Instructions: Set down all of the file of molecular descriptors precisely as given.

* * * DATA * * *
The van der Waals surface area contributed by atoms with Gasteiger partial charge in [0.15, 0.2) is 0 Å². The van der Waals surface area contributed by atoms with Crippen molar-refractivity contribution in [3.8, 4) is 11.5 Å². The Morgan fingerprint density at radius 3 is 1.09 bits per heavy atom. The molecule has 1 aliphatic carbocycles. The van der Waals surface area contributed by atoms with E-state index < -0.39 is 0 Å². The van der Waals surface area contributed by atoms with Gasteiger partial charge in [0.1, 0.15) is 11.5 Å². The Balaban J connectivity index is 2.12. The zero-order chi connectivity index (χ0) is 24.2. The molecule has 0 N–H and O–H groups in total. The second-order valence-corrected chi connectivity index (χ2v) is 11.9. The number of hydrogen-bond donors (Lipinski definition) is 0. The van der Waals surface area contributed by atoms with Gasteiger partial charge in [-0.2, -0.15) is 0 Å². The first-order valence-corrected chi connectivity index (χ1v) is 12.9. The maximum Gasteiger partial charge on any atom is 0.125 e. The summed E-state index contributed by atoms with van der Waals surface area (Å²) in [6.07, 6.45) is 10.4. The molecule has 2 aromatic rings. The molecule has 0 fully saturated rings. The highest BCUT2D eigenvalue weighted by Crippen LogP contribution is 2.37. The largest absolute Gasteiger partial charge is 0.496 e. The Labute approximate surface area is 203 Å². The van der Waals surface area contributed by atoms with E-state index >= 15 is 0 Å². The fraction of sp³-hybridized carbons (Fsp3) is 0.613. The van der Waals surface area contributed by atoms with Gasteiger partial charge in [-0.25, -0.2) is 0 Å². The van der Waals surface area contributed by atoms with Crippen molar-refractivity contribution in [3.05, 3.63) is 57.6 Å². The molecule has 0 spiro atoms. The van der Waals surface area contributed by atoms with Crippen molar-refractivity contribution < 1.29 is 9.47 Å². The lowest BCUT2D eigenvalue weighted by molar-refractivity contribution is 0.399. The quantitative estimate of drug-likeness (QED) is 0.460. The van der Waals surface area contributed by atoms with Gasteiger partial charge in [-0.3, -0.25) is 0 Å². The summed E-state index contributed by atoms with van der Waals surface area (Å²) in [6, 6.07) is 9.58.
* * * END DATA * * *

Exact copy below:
The van der Waals surface area contributed by atoms with Gasteiger partial charge in [0.15, 0.2) is 0 Å². The van der Waals surface area contributed by atoms with Crippen molar-refractivity contribution in [3.8, 4) is 11.5 Å². The Morgan fingerprint density at radius 3 is 1.09 bits per heavy atom. The molecule has 1 aliphatic carbocycles. The van der Waals surface area contributed by atoms with E-state index < -0.39 is 0 Å². The van der Waals surface area contributed by atoms with Gasteiger partial charge in [0.1, 0.15) is 11.5 Å². The Balaban J connectivity index is 2.12. The zero-order chi connectivity index (χ0) is 24.2. The molecule has 0 N–H and O–H groups in total. The second-order valence-corrected chi connectivity index (χ2v) is 11.9. The number of hydrogen-bond donors (Lipinski definition) is 0. The van der Waals surface area contributed by atoms with Gasteiger partial charge in [-0.2, -0.15) is 0 Å². The first-order valence-corrected chi connectivity index (χ1v) is 12.9. The maximum Gasteiger partial charge on any atom is 0.125 e. The summed E-state index contributed by atoms with van der Waals surface area (Å²) in [6.07, 6.45) is 10.4. The molecule has 2 aromatic rings. The molecule has 0 fully saturated rings. The highest BCUT2D eigenvalue weighted by Crippen LogP contribution is 2.37. The largest absolute Gasteiger partial charge is 0.496 e. The Labute approximate surface area is 203 Å². The van der Waals surface area contributed by atoms with E-state index >= 15 is 0 Å². The fraction of sp³-hybridized carbons (Fsp3) is 0.613. The van der Waals surface area contributed by atoms with Gasteiger partial charge in [-0.25, -0.2) is 0 Å². The van der Waals surface area contributed by atoms with Crippen molar-refractivity contribution in [3.05, 3.63) is 57.6 Å². The molecule has 0 spiro atoms. The van der Waals surface area contributed by atoms with Crippen molar-refractivity contribution < 1.29 is 9.47 Å². The lowest BCUT2D eigenvalue weighted by molar-refractivity contribution is 0.399. The quantitative estimate of drug-likeness (QED) is 0.460. The van der Waals surface area contributed by atoms with Gasteiger partial charge in [-0.3, -0.25) is 0 Å². The summed E-state index contributed by atoms with van der Waals surface area (Å²) in [6, 6.07) is 9.58.